I will say that up to 8 gauge, I use strictly heatshrink connectors (Ancor is the 8 gauge brand, Wirefy for everything smaller) with tinned wire (Ancor again). Anything 6 gauge or larger, I use hydraulic crimp tool, although I have found for Anderson pole connectors (8 and 6 gauge) work well with just a mechanical crimp tool. The Anderson connectors have extremely thick barrel walls, and are silver plated copper. The thick walls make them hard to crimp properly without getting "wings". I would strongly encourage tinned wire and connections even if you aren't on a boat.


I bought a cheap hydraulic crimper, and after enough ears, went for the expensive set with half gauge sizes. (If anyone wants the cheap tool, let me know, you pay for shipping and it's yours).


I love the heatshrink connectors, but as already mentioned, you REQUIRE the correct die to crimp them. Up to 10 gauge, takes about 1 minute to strip and crimp a perfect connection every time. I use the Katapult (Klein) stripper for up to 10 gauge that Will recommends.


For 8 gauge and smaller heat shrink ONLY.


For 10 gauge and smaller, this works better (surprisingly better than the Ancor).


The Wirefy (and Wirefy connectors) is really easy to use and makes a perfect crimp every time. You may wish to buy the set with multiple die sets, now I wish that I had. In particular for balance/sense leads on the BMS, the heatshrink connectors are the way to go.

If it isn't heatshrink, I only use the closed barrel lugs that are tin plated, Ancor makes superior ones in my opinion (compared to the Selterm on Amazon). The Ancor brand wire it top notch too.

 

12VoltInstalls

Solar Addict
Then you didn't crimp properly or used the wrong tool. Heat Shrink terminals require a special tool or die, which will not puncture or damage the heat shrink
Whatever. You didn’t read what I wrote.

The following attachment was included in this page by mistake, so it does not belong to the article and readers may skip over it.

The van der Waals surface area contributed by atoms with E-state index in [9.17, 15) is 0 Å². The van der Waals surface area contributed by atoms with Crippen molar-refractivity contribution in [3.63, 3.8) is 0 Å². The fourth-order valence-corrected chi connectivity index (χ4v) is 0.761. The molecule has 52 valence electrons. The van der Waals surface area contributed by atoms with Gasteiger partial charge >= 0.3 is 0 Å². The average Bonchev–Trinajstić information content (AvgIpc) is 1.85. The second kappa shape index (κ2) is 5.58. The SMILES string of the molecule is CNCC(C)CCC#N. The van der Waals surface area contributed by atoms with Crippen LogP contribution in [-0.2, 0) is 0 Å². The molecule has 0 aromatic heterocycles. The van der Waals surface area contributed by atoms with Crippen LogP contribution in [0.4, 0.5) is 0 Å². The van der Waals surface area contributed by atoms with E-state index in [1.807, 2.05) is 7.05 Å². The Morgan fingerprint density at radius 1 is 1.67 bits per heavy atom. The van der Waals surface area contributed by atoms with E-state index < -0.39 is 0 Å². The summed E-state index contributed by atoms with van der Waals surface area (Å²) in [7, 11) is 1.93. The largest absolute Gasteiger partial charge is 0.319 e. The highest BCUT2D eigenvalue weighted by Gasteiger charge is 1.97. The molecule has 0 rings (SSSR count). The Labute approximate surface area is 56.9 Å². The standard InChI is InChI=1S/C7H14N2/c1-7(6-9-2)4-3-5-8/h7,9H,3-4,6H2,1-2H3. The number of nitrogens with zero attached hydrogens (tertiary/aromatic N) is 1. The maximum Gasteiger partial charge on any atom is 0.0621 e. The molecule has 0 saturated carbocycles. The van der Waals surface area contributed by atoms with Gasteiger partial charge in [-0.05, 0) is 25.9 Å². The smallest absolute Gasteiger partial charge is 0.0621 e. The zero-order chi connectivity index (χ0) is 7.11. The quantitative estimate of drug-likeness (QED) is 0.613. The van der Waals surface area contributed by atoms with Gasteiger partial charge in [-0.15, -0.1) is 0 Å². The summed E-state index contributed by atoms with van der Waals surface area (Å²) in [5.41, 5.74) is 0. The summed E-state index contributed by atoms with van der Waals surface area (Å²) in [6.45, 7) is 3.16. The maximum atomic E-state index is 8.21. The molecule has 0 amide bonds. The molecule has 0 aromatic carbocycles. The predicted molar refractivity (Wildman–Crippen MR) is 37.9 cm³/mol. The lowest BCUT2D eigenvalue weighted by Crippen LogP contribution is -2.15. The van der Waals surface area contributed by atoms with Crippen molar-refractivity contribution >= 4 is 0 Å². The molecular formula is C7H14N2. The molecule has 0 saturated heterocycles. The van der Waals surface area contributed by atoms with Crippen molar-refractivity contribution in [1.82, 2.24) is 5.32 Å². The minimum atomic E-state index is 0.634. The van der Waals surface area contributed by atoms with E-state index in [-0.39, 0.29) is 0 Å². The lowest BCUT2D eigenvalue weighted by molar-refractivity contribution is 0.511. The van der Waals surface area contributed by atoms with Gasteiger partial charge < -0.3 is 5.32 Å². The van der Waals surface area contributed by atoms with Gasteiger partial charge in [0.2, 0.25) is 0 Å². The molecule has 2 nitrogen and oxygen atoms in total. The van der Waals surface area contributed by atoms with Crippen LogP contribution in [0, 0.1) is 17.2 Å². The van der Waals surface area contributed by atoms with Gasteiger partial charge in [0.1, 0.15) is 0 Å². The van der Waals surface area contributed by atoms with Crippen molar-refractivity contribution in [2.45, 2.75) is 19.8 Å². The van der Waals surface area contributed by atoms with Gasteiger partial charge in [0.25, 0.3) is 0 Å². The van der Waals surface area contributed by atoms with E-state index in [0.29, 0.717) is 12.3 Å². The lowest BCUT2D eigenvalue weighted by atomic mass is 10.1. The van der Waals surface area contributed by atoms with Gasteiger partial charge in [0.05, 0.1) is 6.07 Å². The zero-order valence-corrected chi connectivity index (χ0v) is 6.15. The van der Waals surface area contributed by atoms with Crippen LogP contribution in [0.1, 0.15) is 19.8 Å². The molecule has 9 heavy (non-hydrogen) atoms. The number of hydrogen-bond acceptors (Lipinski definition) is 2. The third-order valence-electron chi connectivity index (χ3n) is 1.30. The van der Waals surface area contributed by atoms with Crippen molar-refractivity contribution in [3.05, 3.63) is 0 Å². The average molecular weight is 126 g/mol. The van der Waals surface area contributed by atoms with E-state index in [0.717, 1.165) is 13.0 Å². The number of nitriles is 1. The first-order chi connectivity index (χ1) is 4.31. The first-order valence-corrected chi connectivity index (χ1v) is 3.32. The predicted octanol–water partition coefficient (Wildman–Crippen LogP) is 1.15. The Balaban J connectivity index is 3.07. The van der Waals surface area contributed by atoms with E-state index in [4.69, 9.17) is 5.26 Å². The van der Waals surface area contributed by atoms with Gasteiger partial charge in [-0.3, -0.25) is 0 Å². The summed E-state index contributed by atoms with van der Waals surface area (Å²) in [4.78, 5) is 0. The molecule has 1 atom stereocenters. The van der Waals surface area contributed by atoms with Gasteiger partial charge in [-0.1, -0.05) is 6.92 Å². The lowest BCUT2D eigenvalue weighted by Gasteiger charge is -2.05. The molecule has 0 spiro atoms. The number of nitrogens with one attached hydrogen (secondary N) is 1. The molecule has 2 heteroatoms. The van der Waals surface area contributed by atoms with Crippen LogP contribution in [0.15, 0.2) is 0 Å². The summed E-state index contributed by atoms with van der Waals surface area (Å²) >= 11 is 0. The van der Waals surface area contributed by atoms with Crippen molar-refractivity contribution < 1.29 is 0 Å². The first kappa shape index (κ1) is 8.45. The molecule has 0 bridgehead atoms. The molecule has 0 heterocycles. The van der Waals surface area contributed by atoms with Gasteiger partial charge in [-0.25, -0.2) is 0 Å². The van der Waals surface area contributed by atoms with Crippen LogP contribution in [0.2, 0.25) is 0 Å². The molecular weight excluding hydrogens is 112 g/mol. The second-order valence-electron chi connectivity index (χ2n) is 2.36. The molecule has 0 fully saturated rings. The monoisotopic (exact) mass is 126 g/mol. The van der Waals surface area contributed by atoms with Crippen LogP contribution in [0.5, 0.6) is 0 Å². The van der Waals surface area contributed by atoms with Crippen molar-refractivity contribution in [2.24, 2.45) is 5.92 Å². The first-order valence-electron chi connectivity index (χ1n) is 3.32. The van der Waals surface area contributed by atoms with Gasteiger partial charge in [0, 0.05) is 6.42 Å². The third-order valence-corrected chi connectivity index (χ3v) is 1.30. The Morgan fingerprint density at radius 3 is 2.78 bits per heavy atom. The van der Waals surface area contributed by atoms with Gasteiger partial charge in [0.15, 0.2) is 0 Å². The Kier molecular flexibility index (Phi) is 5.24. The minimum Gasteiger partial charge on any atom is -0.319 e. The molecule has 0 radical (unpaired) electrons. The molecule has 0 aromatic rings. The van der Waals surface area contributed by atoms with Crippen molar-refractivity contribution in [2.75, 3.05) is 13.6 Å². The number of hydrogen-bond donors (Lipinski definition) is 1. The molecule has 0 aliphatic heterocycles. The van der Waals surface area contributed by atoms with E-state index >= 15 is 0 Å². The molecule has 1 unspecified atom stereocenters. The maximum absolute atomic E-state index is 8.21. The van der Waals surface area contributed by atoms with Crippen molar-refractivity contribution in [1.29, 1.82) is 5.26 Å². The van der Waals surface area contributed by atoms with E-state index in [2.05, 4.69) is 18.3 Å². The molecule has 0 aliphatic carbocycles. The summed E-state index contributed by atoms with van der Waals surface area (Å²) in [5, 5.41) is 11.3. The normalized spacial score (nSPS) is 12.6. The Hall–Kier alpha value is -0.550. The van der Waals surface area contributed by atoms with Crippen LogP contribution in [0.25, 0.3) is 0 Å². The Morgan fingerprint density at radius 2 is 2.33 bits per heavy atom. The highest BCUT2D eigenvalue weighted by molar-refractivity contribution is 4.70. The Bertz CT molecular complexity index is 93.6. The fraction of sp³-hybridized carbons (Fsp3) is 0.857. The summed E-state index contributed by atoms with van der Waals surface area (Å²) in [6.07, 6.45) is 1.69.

A proper crimp isn’t merely a crushed barrel with some mechanical retainment. You need 100% electrical contact. Only the bare hex-swage and B-crimps dependably and repeatedly do that. Then there’s weather-tite to consider.

I think everything else is either lazy/ignorant or a compromise. There ain’t no plastic sleeve crimp terminal that I’ve ever seen in the field that meets that test. It’s so easy to just use the right parts and get a perfect B crimp and put heat shrink over it - why bother with a compromise?

I have several crimpers: three terminal crimpers, two different MC4 barrel crimp tools, and a midsize changeable-jaw barrel and terminal crimp for bigger terminal lugs, and a battery lug crimper. A couple strippers I like from Klein have the “insulated terminal” (sic) crush-crimp capacity but I never use that feature.

You would probably be surprised at how many ‘factory’ trailer harnesses use the heat-shrink terminals. When the green crud starts growing under the heat shrink sleeve it’s nearly always over the barrel. Why is that? The heat shrink doesn’t generally fail. So it’s reasonable to conclude the “proper” crimp over heat shrink from the factory is what created the failure. Maybe the failure rate is acceptable in manufacturing but ‘we’ aren’t trying to make 10,000 crimps a day so the loss of 10 seconds to crimp bare terminals and heat shrink over isn’t a concern.

(I live in ‘the rust belt’ which is an awesome demonstrator of the efficacy of electrical connectors on vehicles and trailers. You just won’t ever convince me after what I’ve seen)
 

JoeHam

Photon Sorcerer
For up to at least 10AWG, and sometimes 8, you don't need a hydraulic crimper.

You can go much larger than that without hydraulic:


This was about 40% cheaper with a lifetime warranty a couple of years ago. ☹️

I’ve only used up to 2 AWG so far and I add shrink tubing with glue to all crimped connections.
 

Short_Shot

Photon Sorcerer
You can go much larger than that without hydraulic:


This was about 40% cheaper with a lifetime warranty a couple of years ago. ☹️
Lol yeah but for that price you can get hydraulic ones.
 
Top